If anything, the only disappointment from Guardiola's managerial career is that he had Europe's best team for five years without becoming the first side to retain the Champions League.
Flying high in La Liga and two wins from two in the Champions League, all appears to be business as usual at the Camp Nou. But they've benefited from Real's lack of form this year domestically, and Athletico are keeping pace.
They're still the favourites for the tournament, but it will be fascinating to see how they fare as the tournament progresses.
Currently down in third spot in the group with only a point to their name, Benfica are a better side than their position would suggest. Second-place Celtic have two games against Barcelona coming up, and it would be a big surprise if they came away with even a single point.
So Benfica can make hay against a reasonably weak Spartak Moscow team and go into the final fixtures in a clear second place. Like Porto, Benfica are part of a resurgence in Portuguese football, as was demonstrated against Manchester United and, to some extent, Chelsea last season.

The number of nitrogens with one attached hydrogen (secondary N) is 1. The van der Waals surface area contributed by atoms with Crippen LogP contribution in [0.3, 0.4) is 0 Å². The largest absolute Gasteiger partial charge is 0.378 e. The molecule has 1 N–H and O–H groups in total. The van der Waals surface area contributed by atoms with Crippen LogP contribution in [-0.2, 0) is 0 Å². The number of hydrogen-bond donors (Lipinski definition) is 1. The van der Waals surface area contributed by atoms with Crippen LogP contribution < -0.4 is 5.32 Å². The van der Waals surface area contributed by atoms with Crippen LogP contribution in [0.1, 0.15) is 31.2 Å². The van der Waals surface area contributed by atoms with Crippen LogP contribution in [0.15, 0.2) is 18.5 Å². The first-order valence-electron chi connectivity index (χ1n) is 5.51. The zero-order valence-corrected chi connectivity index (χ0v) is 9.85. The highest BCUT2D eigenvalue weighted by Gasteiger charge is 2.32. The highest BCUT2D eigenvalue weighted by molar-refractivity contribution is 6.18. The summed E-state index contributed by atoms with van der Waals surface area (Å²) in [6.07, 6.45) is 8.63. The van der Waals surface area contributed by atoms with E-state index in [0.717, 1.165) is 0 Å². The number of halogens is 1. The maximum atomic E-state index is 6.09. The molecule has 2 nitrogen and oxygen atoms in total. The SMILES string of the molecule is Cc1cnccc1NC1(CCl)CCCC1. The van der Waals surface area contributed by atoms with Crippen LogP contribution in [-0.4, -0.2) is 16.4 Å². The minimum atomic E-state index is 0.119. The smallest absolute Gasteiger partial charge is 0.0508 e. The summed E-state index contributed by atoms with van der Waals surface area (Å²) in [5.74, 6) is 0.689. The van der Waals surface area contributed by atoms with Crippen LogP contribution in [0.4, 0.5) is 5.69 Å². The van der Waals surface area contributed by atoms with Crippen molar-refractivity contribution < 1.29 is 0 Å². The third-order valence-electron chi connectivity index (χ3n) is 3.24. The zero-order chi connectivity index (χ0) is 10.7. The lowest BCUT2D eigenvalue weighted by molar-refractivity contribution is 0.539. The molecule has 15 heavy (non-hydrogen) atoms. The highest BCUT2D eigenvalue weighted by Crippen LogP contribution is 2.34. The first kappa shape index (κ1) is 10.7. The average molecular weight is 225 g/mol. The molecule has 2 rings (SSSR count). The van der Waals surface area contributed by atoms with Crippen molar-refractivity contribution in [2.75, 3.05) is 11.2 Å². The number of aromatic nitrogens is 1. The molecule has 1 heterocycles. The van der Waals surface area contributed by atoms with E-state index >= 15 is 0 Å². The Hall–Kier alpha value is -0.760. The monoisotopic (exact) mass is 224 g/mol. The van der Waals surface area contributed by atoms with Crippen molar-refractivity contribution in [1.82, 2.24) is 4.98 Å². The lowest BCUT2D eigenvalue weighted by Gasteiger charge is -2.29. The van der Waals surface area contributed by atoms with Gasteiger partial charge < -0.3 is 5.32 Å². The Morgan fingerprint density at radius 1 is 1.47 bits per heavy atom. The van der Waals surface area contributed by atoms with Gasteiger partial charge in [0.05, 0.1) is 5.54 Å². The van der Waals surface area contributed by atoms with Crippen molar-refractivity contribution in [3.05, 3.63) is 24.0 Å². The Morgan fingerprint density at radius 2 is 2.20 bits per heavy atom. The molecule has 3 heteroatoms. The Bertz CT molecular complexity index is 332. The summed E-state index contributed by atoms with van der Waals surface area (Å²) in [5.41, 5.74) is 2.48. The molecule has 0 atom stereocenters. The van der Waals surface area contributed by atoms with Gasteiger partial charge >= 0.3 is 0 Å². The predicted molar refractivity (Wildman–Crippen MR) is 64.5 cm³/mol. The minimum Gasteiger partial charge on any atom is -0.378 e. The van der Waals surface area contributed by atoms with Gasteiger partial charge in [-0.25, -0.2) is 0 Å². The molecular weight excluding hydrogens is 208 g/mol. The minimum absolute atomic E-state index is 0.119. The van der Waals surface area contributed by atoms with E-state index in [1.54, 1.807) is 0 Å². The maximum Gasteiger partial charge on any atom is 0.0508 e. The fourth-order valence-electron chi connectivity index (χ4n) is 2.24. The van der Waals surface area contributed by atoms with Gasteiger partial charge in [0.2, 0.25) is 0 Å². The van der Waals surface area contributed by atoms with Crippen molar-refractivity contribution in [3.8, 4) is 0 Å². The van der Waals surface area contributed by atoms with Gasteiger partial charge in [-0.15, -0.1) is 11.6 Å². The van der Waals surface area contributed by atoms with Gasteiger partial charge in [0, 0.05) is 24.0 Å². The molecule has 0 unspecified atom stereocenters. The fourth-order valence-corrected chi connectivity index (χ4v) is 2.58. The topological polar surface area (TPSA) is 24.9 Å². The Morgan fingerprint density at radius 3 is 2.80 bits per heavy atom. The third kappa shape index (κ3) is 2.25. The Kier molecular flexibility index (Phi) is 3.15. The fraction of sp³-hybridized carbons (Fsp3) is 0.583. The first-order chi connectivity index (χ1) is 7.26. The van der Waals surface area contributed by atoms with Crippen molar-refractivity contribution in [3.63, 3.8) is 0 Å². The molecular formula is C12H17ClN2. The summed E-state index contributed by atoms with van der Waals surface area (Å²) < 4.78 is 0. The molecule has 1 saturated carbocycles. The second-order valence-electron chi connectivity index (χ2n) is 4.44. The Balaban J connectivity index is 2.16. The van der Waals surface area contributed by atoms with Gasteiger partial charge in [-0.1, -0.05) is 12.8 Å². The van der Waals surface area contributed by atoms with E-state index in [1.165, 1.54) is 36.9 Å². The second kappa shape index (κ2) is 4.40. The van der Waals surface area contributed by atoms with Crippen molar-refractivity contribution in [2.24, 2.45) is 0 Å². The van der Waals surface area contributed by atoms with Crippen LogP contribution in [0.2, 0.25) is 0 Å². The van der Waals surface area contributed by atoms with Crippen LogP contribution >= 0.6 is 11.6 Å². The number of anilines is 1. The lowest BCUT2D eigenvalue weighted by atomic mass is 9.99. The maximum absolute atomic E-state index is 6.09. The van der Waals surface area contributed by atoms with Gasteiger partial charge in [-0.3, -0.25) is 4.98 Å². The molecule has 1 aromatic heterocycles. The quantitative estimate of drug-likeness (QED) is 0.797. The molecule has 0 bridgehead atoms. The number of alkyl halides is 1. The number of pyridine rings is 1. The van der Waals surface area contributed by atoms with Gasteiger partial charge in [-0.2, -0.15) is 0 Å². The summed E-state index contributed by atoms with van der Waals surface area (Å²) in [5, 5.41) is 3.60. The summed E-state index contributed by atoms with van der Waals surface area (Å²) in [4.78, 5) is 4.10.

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Thumbs up for Van Persie's start at Old Trafford
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To drop out in the group stage last season was a major disappointment for a club like Manchester United, but it was down more to Alex Ferguson's constant tinkering rather than a lack of quality.
If United keep even a little more focus this year, they should progress with ease.
With Robin Van Persie settling in well, United have a world-class, old-fashioned centre forward for the first time since Van Persie's countryman, Rudd Van Nistelrooy, was at the club. Their defence is still shaky with the sheer quantity of injuries mounting, but their attack has the potential to be the finest in Europe.
It was tough to pick between Cluj and Braga (even Galatasary could get back into it), but in going to Portugal and picking up a 2-0 win, Cluj look like the more likely runners-up.
It's always tough to go to Turkey and get a result, but the pattern of fixtures works in Cluj's favour. It may well allow them to go to Old Trafford in December with qualification already assured. Even if not, they could benefit from United playing a weakened side having already secured top spot.
Circumstances favour the Romanians here.